By David Bacon
October 31, 2018

Workers in the berry fields of the United States and Mexico have the same transnational employers. Now, farmworker unions in those two nations have begun to work together.

Nicolasa Lopez Gonzalez signs a membership card for the union, Familias Unidas por la Justicia. Copyright David Bacon

Nicolasa Lopez Gonzalez signs a membership card for the union, Familias Unidas por la Justicia. Copyright David Bacon

Surrounded by blueberry and alfalfa fields near Sumas, Washington, just a few miles from the Canadian border, a group of workers last week stood in a circle behind a trailer, itemizing a long list of complaints about the grower they work for. Lorenzo Sanchez, the oldest, pointed to the trailer his family rents for $800 a month. On one side, the wooden steps and porch have rotted through. “The toilet backs up,” he said. “Water leaks in when it rains. The stove doesn’t work.”

His wife, Felipa Lopez, described mistreatment in the fields. “The old man [the grower] sometimes walks behind us and makes fun of us,” she charged. “He yells at us to make us work faster.” Other workers in the circle nodded in agreement.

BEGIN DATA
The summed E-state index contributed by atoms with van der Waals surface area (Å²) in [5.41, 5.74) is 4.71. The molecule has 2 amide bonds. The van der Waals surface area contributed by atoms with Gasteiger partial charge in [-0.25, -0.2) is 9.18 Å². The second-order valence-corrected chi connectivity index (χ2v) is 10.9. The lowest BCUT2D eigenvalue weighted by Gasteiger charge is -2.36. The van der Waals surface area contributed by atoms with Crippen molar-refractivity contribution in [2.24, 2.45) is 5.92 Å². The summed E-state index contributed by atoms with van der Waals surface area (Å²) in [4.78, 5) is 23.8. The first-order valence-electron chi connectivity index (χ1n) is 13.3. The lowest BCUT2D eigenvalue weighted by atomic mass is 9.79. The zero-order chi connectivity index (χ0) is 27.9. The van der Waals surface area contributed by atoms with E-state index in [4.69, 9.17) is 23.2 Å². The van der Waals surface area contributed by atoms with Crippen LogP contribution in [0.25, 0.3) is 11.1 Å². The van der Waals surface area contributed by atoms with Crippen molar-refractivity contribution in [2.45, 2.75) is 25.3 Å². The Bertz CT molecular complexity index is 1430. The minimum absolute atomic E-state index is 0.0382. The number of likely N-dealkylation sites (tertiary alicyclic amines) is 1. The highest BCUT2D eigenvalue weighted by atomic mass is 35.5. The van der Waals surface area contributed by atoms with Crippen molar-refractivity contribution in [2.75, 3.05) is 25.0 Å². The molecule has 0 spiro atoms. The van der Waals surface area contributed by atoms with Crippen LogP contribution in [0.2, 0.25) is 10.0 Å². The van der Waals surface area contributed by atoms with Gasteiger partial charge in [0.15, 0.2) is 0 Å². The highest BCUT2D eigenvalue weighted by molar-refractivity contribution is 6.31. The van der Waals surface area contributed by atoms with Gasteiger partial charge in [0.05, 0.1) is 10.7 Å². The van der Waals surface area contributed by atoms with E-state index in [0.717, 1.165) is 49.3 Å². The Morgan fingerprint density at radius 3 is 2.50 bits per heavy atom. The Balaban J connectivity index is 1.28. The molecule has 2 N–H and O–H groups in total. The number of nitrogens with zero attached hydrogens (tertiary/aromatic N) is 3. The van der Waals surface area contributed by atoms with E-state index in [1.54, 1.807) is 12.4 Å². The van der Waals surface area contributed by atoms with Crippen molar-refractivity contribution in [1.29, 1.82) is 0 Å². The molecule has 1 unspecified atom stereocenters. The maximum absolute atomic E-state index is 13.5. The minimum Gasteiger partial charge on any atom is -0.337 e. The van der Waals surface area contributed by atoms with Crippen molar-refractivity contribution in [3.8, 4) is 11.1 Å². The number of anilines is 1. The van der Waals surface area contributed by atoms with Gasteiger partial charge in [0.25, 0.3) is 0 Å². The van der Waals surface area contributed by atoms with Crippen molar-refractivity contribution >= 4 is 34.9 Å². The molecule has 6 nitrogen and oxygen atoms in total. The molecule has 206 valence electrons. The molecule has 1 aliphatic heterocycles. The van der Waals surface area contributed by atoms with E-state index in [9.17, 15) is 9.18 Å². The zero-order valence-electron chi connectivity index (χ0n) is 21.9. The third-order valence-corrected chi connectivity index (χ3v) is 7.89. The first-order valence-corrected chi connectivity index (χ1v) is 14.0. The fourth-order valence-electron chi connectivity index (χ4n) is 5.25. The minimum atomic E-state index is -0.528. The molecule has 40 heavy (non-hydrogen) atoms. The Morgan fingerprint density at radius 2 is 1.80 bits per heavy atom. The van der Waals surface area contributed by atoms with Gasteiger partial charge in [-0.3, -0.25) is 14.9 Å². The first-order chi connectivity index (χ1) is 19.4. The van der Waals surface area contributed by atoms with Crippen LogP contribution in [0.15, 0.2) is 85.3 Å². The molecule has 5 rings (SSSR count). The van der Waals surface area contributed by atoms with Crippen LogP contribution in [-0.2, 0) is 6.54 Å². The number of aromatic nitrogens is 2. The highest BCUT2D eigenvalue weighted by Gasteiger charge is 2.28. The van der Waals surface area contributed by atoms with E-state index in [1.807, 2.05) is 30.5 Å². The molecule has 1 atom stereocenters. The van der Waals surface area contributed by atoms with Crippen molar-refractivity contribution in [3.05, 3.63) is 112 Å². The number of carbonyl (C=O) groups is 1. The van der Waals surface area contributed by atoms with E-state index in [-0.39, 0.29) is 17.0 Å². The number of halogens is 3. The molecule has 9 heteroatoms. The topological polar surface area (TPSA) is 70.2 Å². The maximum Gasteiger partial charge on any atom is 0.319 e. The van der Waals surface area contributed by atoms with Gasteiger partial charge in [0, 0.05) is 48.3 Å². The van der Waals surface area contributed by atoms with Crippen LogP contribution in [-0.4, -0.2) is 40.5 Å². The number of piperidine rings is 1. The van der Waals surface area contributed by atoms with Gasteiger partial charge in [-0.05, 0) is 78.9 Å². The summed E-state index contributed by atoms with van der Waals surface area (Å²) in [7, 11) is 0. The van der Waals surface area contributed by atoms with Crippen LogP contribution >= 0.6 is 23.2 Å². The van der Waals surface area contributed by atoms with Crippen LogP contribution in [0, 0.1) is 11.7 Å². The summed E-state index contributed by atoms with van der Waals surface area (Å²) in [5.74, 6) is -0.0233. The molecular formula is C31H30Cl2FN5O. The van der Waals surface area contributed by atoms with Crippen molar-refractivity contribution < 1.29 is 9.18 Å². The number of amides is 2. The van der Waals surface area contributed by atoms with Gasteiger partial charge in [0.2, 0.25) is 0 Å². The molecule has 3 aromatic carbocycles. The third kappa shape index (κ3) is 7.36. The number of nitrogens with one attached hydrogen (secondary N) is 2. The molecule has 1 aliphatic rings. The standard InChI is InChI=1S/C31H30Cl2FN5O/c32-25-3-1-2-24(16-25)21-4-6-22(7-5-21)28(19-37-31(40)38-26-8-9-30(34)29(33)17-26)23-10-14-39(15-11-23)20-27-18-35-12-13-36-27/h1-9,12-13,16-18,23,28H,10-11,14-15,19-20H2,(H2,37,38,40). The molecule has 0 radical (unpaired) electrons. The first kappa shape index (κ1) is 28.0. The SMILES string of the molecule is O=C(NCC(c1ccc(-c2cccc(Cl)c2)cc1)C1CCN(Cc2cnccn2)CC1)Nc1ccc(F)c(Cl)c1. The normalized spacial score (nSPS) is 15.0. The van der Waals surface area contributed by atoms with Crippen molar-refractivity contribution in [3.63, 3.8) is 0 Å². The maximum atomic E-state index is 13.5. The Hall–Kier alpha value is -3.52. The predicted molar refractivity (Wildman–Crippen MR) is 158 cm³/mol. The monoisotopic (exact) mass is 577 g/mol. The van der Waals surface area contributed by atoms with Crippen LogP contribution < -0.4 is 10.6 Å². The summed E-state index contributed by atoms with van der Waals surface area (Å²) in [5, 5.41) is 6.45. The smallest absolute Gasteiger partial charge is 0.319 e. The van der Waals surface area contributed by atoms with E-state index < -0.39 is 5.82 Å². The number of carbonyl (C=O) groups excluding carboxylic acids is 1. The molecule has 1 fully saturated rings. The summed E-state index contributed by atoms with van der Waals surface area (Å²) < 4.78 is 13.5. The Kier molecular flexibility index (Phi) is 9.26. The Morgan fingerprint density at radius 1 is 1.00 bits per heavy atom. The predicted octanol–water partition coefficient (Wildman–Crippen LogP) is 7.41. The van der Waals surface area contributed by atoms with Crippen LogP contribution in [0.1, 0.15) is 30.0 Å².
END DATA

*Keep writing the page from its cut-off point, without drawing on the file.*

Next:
Ramon Torres, president of the farmworker union Familias Unidas por la Justicia, listened and then took union membership cards from the pocket of his jacket. “This is the first step,” he said. “Join the union. But you have to agree to support each other in this. If he fires any one of you, the others have to stop work to get the grower to give the job back. If he tries to evict you, you have to act then, too.”

Everyone signed the cards. They’d actually gone down to the union office in Bellingham two weeks earlier to ask for help-they’d had plenty of time to think about the consequences. After the cards were signed, they all agreed that the following Monday, instead of going into the field to work, they’d confront the grower and demand changes.

Two days later at sunrise, Torres and Edgar Franks, another union activist, joined the workers at the edge of a highway, next to the field where they’d been pruning blueberry bushes. Soon the grower, Gill Singh, drove up with his two sons. Torres gave him a letter from the union. “You don’t have the right to treat people like this,” he told the father. One son responded, “That’s true, they do have that right. But don’t we have the right to require them to work?”

Soon the workers were angrily recounting to Singh and his sons the pressure and the insults they’d endured, adding complaints about low wages and deteriorating housing. In the end, the grower agreed to fix some housing problems, to stop mistreatment in the fields, and not to retaliate against the workers for joining the union or stopping work over the problems. By then it was mid-morning, and the pruners went into the rows to begin their daily labor.

“This is how we’re building the union,” Torres says. “There are a lot of paros [small work stoppages] here all the time, and we come out to help the workers get organized.”

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